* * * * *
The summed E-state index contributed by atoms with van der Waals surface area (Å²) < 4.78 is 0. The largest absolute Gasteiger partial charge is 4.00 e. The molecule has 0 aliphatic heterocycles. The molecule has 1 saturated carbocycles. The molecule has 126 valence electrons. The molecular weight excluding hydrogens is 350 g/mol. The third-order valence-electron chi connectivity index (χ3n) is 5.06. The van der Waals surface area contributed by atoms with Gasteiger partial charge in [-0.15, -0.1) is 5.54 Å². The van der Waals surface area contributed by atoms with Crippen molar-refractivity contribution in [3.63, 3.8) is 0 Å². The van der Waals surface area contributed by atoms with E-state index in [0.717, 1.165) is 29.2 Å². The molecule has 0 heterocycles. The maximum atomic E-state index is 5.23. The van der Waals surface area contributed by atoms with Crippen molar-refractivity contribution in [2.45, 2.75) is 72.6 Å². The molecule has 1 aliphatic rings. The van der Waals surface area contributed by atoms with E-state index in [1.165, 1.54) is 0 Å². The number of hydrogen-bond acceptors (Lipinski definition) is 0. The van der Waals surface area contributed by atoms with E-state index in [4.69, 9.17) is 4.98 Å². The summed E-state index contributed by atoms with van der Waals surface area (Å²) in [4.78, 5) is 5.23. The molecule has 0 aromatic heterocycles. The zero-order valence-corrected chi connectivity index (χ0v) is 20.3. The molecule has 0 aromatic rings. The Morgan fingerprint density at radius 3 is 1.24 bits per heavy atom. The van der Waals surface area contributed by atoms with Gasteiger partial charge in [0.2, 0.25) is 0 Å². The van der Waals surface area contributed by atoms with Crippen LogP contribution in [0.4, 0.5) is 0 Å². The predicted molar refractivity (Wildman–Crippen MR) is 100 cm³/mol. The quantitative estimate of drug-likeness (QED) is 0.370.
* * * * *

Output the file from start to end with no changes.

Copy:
The summed E-state index contributed by atoms with van der Waals surface area (Å²) < 4.78 is 0. The largest absolute Gasteiger partial charge is 4.00 e. The molecule has 0 aliphatic heterocycles. The molecule has 1 saturated carbocycles. The molecule has 126 valence electrons. The molecular weight excluding hydrogens is 350 g/mol. The third-order valence-electron chi connectivity index (χ3n) is 5.06. The van der Waals surface area contributed by atoms with Gasteiger partial charge in [-0.15, -0.1) is 5.54 Å². The van der Waals surface area contributed by atoms with Crippen molar-refractivity contribution in [3.63, 3.8) is 0 Å². The van der Waals surface area contributed by atoms with E-state index in [0.717, 1.165) is 29.2 Å². The molecule has 0 heterocycles. The maximum atomic E-state index is 5.23. The van der Waals surface area contributed by atoms with Crippen molar-refractivity contribution in [2.45, 2.75) is 72.6 Å². The molecule has 1 aliphatic rings. The van der Waals surface area contributed by atoms with E-state index in [1.165, 1.54) is 0 Å². The number of hydrogen-bond acceptors (Lipinski definition) is 0. The van der Waals surface area contributed by atoms with E-state index in [4.69, 9.17) is 4.98 Å². The summed E-state index contributed by atoms with van der Waals surface area (Å²) in [4.78, 5) is 5.23. The molecule has 0 aromatic heterocycles. The zero-order valence-corrected chi connectivity index (χ0v) is 20.3. The molecule has 0 aromatic rings. The Morgan fingerprint density at radius 3 is 1.24 bits per heavy atom. The van der Waals surface area contributed by atoms with Gasteiger partial charge in [0.2, 0.25) is 0 Å². The van der Waals surface area contributed by atoms with Crippen LogP contribution in [0.4, 0.5) is 0 Å². The predicted molar refractivity (Wildman–Crippen MR) is 100 cm³/mol. The quantitative estimate of drug-likeness (QED) is 0.370.